Labor is disappointed in the result in those countries is shown by the
fact that of late years, both in Australia and New Zealand, the most
important strikes have been settled outside of the compulsory
arbitration acts, and Mr. Clark states that he is unaware of any
important exception.

But that the workers in Australia still hope to use this legislation for
their purposes is shown by the referendum of 1911, by which they sought
to nationalize the State laws on the subject. At the time of the
railroad strike in Victoria, Australia, in 1903, a law was passed which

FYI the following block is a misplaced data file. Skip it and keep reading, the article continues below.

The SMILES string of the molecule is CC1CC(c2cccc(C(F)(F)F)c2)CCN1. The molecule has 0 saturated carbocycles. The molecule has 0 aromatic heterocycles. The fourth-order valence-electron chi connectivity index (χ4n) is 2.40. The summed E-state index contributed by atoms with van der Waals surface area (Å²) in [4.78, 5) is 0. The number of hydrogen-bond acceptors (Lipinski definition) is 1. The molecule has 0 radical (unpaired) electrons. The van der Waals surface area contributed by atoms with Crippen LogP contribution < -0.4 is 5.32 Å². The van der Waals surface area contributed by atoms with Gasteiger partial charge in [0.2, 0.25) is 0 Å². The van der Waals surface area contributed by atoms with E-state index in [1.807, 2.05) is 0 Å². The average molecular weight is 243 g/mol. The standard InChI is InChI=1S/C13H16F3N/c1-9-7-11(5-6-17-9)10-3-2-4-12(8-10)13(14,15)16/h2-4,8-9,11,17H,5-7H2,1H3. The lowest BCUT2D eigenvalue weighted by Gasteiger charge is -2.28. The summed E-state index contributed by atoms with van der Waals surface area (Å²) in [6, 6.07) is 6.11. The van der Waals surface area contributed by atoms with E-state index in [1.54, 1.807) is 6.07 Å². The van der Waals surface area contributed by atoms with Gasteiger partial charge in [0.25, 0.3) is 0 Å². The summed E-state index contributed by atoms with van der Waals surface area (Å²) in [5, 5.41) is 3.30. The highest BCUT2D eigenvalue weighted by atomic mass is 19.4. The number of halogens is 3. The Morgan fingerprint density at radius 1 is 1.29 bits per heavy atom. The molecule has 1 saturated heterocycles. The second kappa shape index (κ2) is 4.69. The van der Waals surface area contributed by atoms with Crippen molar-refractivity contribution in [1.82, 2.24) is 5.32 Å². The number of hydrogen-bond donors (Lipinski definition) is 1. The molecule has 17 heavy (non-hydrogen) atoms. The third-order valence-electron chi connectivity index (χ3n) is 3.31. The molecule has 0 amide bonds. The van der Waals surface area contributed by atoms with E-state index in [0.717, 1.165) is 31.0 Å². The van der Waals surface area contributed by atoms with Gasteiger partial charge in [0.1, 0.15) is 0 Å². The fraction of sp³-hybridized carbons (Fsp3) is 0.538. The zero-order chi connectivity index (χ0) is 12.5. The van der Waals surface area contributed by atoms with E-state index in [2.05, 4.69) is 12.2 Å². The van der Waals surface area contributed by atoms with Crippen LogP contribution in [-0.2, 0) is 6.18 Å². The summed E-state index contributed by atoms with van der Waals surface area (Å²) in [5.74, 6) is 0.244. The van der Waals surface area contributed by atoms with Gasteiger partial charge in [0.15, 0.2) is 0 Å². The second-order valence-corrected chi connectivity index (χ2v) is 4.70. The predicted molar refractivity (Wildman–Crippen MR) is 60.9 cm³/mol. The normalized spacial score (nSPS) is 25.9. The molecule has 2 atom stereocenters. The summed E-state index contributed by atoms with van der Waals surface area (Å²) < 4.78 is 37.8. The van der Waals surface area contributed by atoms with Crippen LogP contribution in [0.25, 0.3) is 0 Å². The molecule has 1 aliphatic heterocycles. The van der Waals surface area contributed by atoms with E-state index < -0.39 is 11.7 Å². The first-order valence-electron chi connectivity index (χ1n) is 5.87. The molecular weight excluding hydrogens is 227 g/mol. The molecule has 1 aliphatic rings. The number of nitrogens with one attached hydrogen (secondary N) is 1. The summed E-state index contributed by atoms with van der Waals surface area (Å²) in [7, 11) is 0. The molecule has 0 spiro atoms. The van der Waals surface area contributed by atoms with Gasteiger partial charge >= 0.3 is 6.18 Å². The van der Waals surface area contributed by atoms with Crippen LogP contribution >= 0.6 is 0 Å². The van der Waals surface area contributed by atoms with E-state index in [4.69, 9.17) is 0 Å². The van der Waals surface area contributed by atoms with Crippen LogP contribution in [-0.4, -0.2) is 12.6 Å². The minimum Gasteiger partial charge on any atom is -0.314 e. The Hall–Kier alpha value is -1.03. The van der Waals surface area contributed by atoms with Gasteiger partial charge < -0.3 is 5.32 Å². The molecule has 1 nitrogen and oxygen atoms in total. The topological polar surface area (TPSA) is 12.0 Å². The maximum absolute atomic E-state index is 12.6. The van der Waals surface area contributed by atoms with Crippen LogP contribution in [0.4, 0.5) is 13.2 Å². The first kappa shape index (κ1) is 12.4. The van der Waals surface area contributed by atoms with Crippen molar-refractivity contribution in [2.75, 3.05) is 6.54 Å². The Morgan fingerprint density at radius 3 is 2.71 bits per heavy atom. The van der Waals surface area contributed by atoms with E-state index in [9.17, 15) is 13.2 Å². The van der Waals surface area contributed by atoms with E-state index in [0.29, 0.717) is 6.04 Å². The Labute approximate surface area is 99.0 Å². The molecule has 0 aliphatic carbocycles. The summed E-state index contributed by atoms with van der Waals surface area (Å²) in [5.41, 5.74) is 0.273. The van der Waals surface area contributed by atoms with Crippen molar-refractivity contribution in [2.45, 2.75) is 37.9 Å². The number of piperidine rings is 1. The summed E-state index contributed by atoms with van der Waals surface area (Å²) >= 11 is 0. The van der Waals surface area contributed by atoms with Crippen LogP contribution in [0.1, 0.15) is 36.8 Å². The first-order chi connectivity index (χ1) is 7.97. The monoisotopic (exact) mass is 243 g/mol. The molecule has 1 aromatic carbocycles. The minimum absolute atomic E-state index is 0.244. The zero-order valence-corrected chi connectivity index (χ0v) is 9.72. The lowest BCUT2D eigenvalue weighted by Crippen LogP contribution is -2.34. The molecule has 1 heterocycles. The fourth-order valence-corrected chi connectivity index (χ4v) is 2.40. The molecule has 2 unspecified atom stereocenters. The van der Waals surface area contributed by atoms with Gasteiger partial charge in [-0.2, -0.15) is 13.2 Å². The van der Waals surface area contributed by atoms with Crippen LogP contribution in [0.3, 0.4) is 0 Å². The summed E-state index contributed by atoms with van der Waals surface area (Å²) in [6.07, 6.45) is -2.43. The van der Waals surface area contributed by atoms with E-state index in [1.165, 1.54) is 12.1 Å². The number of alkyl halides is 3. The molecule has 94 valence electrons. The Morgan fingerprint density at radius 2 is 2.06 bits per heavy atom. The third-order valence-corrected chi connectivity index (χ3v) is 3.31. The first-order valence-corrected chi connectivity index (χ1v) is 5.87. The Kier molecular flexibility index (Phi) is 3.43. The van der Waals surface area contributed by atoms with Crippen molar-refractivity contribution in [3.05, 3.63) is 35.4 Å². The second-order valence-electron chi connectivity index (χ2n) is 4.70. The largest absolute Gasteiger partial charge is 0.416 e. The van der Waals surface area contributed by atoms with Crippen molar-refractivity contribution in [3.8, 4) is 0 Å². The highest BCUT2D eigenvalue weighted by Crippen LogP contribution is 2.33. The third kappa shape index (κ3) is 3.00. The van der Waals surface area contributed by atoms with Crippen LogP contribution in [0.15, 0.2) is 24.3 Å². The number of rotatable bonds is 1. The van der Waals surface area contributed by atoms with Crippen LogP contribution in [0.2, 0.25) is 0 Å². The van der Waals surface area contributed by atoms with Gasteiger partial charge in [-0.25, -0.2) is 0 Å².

imposed a penalty of "twelve months' imprisonment or a fine of one
hundred pounds" for engaging in a strike on government railways, and
made a man liable to arrest without warrant or bail "for advising a
strike orally or by publication, or for attending any meetings of more
than six persons for the purpose of encouraging strikers." Even then the
limit had not been reached. In 1909 the Parliament of New South Wales
passed an act especially directed against strikes in any industry which
produced "the necessary commodities of life [these being defined as
coal, gas, water, and food] the privation of which may tend to endanger
human life or cause serious bodily injury," and the penalty of twelve
months' imprisonment of the Victorian law was extended to all this vast
group of industries also. The law of New South Wales was most stringent,
providing that any one taking part in a strike meeting under these